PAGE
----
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Denver Ordinance 303: Camping ban ordinance fails

This question on the Denver ballot asked voters whether additional measures should be added to the city’s unauthorized camping ban.

DENVER — Denver residents on Tuesday were voting on Initiated Ordinance 303, which asked whether to amend the city’s urban camping ban.

A YES vote was to change and add language to Denver’s unauthorized camping ban that would require the city to establish up to four designated camping locations, paid for by city revenues. The locations must provide running water, restrooms and lighting.

A Denver judge ruled on Sunday that another part of the initiative, which would have required the city to enforce the camping ban within 72 hours of a citizen complaint, is unlawful. Because of this ruling, if this initiative passes, that 72-hour window won't be enacted.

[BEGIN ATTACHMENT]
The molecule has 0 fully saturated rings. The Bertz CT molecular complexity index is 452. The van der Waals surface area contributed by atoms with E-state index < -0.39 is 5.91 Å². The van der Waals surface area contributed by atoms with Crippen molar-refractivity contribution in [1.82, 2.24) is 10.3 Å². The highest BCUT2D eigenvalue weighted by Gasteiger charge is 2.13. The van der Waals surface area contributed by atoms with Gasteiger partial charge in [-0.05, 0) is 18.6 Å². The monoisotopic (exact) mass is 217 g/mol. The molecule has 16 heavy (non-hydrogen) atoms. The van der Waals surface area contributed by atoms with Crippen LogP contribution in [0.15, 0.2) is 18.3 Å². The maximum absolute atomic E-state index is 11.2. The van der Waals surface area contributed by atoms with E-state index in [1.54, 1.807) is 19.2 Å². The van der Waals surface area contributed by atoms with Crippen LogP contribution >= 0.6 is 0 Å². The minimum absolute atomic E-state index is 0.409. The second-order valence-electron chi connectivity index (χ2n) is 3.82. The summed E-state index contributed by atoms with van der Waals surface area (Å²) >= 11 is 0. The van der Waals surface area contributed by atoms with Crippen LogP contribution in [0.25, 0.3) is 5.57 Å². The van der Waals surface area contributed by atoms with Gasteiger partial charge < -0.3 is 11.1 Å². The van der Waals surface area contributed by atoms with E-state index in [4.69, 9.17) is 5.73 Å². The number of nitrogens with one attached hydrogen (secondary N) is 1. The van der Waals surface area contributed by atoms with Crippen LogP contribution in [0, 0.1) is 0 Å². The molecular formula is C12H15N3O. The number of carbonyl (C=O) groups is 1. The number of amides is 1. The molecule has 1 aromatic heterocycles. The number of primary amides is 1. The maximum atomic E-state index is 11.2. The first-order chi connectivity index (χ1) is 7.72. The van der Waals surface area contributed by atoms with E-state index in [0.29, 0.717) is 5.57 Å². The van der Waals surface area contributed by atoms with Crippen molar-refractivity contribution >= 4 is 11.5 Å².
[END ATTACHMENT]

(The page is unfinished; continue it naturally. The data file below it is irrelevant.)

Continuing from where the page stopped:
A NO vote was to leave Denver’s unauthorized camping ban as is.

The results are below:

Click here to get more election results.

There are already two authorized camping sites in Denver, called Safe Outdoor Spaces, both operated by the Colorado Village Collaborative in partnership with the City of Denver and others.

RELATED: Neighborhood associations call for more city-run homeless camps in Denver

Proponents said the ordinance is a compassionate approach to addressing unauthorized campsites by improving facilities and accountability at city-sponsored campsites, while also promoting safety and citizens’ rights.

Opponents said the ordinance provides no guidance or details on where authorized camping sites would be located, violates the federal court order requiring seven days’ notice, and would be costly to implement.

RELATED: Judge rules portion of Denver ballot issue invalid

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